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Clash at KEPZ raises a number of unpleasant questions

THE killing of a woman worker during a clash between workers and the police inside the Korean Export Processing Zone in Chittagong at midday Thursday provides a poignant pointer to the simmering discontent in the export-oriented apparel industry. According to a report published in New Age on Friday, the trouble began over an alleged spat between workers and officials of Karnaphuli Sports Wear Factory centring ‘inadequate transport allowance’ in the new pay scale. Workers claim that they approached the management for redress to their complaints over the matter but the officials not only were rude to them but also called in the police at one stage. The deputy commissioner of the Chittagong Metropolitan Police was, however, quoted in the report as suggesting that the law enforcers had tried to bring the situation ‘peacefully’ but ‘in vain’. He also claimed that the workers had set fire to empty boxes near the factory and attacked the police, prompting the latter to resort to lobbying teargas shells and firing rubber bullets. Beside the death of the woman worker, 16 people, including three policemen, were injured in the clash.
The incident gives rise to a number of unpleasant questions. First and foremost, it points to an increasing tendency of the law enforcers to employ brute force when it comes to quelling labour unrest. It is not the first time that an apparel worker was killed amidst police action, in Chittagong or anywhere else in the country. As such, the CMP official’s claim that the law enforcers initially sought to cope with the situation ‘peacefully’ sounds too good to be true. Moreover, as the workers claim, the police appeared on the scene in response to a call by the factory management, which could only reinforce the perception that the law enforcers were actually there to do the factory owner’s bidding. Most importantly, there does not seem to be any compulsion on the metropolitan office to initiate any official inquiry into the incident so as to determine the cause and content of the turmoil, as if the death of a worker does not warrant such an action.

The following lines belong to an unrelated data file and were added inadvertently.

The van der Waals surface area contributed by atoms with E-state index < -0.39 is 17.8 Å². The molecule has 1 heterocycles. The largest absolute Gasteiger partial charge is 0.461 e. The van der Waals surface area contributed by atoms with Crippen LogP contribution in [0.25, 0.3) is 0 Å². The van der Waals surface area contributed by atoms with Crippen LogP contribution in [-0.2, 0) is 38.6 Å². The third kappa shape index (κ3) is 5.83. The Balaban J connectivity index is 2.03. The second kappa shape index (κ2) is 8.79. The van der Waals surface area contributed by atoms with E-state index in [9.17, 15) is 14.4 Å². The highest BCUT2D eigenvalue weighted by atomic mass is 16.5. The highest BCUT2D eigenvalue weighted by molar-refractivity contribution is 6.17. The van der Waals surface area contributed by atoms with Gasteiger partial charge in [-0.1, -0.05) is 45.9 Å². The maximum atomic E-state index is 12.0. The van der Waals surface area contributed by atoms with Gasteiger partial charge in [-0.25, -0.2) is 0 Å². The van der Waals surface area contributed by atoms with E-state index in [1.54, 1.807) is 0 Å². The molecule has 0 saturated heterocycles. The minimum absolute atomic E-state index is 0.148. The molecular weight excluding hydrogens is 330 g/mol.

Meanwhile, the factory management must shoulder the responsibility for the incident. It needs to find out how and why the workers’ unhappiness over transport allowance snowballed into a violent clash, especially when the workers have complained that some officials behaved rudely with them. The management needs to realise as well that the death of a colleague in the skirmishes is likely to incense the workers further and lead to a fresh flare-up. Hence, it needs to engage the workers in an effective dialogue and resolve the problem — the sooner the better. At the same time, the family of the deceased workers and those injured in the clash must be compensated.
Ultimately, however, the incident needs to be treated as a wake-up call for the government. The clash at the export processing zone indicates that there may still be considerable dissatisfaction among workers with the latest revision of the pay scale. It is, therefore, imperative for the government to keep its communication channel open for the workers so that they do not feel ignored and thus resort to violent agitation to make their voices heard.

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